Google has given its news aggregation service a revamp to remove clutter on the page and give it a cleaner look for its desktop version. With the new design, readers will be able to see content that has been fact-checked by third parties. Recently, the search giant has been taking several measures to spot fake news on Google Search results.

Google has also introduced a section on the right-side of the desktop version’s homepage called “Fact Check”. It will throw up daily updates from fact-checking sites like PolitFact and Snopes. Currently, the feature is only available in the United States.

“To make news more accessible and easier to navigate, we redesigned the desktop website with a renewed focus on facts, diverse perspectives, and more control for users,” Product Manager Anand Paka said in a blog.

Google had stuck to the same design for Google News for almost 14 years. The Google News page now has three tabs on top of the homepage – Headlines section, Local section and a For You section (personalised search results). The user can now read news on a card-based interface, similar to the mobile app of the search engine. Every card or a story will have links to other related stories.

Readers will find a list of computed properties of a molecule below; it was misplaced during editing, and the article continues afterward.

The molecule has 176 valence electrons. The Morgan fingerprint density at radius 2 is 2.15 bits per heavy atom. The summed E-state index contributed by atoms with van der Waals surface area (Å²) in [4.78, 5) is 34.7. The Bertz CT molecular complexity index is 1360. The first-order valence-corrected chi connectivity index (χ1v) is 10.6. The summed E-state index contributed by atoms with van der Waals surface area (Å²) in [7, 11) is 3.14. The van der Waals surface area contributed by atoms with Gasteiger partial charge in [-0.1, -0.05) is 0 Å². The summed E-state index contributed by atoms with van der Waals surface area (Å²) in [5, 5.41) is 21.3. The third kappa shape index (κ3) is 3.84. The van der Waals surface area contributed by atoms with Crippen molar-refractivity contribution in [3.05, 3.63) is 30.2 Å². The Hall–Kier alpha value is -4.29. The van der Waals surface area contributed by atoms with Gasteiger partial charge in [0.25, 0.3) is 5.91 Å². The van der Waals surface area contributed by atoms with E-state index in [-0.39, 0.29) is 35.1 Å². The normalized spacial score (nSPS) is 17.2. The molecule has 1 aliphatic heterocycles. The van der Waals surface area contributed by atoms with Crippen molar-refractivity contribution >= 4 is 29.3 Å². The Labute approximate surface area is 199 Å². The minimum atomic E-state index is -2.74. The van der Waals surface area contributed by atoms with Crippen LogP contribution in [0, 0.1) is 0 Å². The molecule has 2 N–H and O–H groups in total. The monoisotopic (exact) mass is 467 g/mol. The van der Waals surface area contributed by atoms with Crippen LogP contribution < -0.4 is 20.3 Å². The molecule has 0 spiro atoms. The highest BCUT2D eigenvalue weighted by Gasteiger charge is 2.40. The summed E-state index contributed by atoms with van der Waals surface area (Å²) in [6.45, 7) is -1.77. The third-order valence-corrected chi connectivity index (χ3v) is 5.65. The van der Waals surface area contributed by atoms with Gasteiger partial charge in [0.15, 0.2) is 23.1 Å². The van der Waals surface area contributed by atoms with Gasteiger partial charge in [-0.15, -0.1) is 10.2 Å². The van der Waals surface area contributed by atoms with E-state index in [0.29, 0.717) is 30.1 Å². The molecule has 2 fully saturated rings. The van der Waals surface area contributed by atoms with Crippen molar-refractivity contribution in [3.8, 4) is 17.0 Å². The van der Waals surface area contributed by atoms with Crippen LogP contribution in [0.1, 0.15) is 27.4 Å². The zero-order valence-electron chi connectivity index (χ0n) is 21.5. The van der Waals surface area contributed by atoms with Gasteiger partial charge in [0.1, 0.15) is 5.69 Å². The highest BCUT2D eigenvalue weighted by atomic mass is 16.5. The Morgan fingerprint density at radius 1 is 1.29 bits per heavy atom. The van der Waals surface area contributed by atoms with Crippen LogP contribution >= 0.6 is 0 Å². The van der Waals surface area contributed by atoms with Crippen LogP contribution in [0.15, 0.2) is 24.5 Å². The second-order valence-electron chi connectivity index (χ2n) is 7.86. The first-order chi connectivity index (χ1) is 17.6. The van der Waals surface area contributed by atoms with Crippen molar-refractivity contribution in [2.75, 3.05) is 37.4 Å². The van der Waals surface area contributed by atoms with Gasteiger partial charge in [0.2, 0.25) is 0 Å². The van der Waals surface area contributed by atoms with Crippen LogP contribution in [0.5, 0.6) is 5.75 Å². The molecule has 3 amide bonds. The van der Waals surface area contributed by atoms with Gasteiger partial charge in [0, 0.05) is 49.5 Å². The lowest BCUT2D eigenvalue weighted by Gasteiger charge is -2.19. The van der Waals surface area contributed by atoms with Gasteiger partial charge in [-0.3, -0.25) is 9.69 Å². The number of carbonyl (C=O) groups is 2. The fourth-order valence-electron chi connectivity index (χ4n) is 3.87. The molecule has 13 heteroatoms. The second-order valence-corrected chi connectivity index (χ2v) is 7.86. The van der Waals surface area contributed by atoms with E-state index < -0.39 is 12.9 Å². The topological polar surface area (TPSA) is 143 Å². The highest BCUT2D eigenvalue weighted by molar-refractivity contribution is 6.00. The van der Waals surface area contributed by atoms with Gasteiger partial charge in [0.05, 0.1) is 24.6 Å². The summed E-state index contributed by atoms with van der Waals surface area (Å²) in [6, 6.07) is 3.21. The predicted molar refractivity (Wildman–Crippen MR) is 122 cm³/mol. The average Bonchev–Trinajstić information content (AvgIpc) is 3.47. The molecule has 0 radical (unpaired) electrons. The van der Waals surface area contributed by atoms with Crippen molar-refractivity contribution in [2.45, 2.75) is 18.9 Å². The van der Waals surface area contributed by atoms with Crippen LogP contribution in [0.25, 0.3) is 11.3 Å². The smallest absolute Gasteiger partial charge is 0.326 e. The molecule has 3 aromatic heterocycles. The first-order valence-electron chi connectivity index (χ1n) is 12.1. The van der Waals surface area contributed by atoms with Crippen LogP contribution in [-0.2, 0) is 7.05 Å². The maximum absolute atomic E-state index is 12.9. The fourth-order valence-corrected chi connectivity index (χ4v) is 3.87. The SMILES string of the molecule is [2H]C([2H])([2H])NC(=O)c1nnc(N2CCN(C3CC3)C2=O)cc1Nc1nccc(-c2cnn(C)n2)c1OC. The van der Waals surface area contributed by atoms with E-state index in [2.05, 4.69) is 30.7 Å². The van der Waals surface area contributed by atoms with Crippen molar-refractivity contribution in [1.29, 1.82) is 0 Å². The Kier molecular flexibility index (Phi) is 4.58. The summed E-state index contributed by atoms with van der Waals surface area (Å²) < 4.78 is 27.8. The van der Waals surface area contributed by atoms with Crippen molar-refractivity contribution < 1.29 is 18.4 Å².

“The first view offers a quick glance into a story. From there you can go deeper and read articles with different points of view which are frequently labeled with helpful tags,” Paka said in the blog.

Google kills GTalk, replaces it with Hangouts

On Monday, Google discontinued its 12-year-old chat service Google Talk, replacing it completely with Google Hangouts. Anyone who was still using GTalk or GChat will now be forced to move to Hangouts.

Launched in 2005, Google Talk or G-chat, as it was informally known, provided an inbuilt and simple chat feature for Gmail users. GTalk users will initially receive a prompt to use Hangouts instead. After June 26, their accounts will automatically be transitioned to Hangouts, unless contractual commitments apply. Google also offers other messaging services, including Allo, Duo, Android Messages, and Google Voice.